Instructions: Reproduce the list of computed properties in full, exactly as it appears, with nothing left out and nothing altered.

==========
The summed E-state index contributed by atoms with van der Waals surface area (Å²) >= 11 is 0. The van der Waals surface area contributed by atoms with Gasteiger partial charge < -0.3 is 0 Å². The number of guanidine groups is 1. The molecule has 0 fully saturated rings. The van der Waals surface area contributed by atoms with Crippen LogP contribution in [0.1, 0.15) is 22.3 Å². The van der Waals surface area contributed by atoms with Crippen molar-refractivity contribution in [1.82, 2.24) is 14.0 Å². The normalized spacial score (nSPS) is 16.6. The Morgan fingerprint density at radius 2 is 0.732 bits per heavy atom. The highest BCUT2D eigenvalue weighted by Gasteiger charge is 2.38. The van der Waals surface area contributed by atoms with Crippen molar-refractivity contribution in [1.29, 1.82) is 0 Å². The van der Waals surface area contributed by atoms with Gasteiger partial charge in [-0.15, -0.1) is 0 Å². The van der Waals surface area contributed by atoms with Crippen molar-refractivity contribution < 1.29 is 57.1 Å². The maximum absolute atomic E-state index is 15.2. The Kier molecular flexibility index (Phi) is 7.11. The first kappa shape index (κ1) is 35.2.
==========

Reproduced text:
The summed E-state index contributed by atoms with van der Waals surface area (Å²) >= 11 is 0. The van der Waals surface area contributed by atoms with Gasteiger partial charge < -0.3 is 0 Å². The number of guanidine groups is 1. The molecule has 0 fully saturated rings. The van der Waals surface area contributed by atoms with Crippen LogP contribution in [0.1, 0.15) is 22.3 Å². The van der Waals surface area contributed by atoms with Crippen molar-refractivity contribution in [1.82, 2.24) is 14.0 Å². The normalized spacial score (nSPS) is 16.6. The Morgan fingerprint density at radius 2 is 0.732 bits per heavy atom. The highest BCUT2D eigenvalue weighted by Gasteiger charge is 2.38. The van der Waals surface area contributed by atoms with Crippen molar-refractivity contribution in [1.29, 1.82) is 0 Å². The van der Waals surface area contributed by atoms with Gasteiger partial charge in [-0.15, -0.1) is 0 Å². The van der Waals surface area contributed by atoms with Crippen molar-refractivity contribution < 1.29 is 57.1 Å². The maximum absolute atomic E-state index is 15.2. The Kier molecular flexibility index (Phi) is 7.11. The first kappa shape index (κ1) is 35.2.